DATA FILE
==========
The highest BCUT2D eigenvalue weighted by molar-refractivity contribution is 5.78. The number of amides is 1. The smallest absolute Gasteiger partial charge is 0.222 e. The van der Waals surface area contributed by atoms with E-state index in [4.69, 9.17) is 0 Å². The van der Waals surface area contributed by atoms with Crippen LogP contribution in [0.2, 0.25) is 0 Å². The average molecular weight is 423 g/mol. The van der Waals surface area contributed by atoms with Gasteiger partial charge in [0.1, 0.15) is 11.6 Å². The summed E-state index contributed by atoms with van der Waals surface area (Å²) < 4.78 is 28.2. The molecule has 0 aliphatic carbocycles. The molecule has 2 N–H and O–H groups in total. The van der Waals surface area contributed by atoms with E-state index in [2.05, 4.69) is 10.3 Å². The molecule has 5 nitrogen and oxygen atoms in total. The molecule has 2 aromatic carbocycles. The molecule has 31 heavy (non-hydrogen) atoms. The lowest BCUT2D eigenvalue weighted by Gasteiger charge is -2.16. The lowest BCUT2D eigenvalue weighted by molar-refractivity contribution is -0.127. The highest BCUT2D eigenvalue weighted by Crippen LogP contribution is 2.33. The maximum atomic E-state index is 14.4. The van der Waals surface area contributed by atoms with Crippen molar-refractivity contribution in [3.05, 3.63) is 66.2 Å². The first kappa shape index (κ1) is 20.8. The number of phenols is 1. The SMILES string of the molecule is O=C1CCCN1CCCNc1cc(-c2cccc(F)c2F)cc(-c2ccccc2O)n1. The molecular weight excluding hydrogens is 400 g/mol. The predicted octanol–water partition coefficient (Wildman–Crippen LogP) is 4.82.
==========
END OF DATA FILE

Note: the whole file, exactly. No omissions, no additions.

The highest BCUT2D eigenvalue weighted by molar-refractivity contribution is 5.78. The number of amides is 1. The smallest absolute Gasteiger partial charge is 0.222 e. The van der Waals surface area contributed by atoms with E-state index in [4.69, 9.17) is 0 Å². The van der Waals surface area contributed by atoms with Crippen LogP contribution in [0.2, 0.25) is 0 Å². The average molecular weight is 423 g/mol. The van der Waals surface area contributed by atoms with Gasteiger partial charge in [0.1, 0.15) is 11.6 Å². The summed E-state index contributed by atoms with van der Waals surface area (Å²) < 4.78 is 28.2. The molecule has 0 aliphatic carbocycles. The molecule has 2 N–H and O–H groups in total. The van der Waals surface area contributed by atoms with E-state index in [2.05, 4.69) is 10.3 Å². The molecule has 5 nitrogen and oxygen atoms in total. The molecule has 2 aromatic carbocycles. The molecule has 31 heavy (non-hydrogen) atoms. The lowest BCUT2D eigenvalue weighted by Gasteiger charge is -2.16. The lowest BCUT2D eigenvalue weighted by molar-refractivity contribution is -0.127. The highest BCUT2D eigenvalue weighted by Crippen LogP contribution is 2.33. The maximum atomic E-state index is 14.4. The van der Waals surface area contributed by atoms with Crippen molar-refractivity contribution in [3.05, 3.63) is 66.2 Å². The first kappa shape index (κ1) is 20.8. The number of phenols is 1. The SMILES string of the molecule is O=C1CCCN1CCCNc1cc(-c2cccc(F)c2F)cc(-c2ccccc2O)n1. The molecular weight excluding hydrogens is 400 g/mol. The predicted octanol–water partition coefficient (Wildman–Crippen LogP) is 4.82.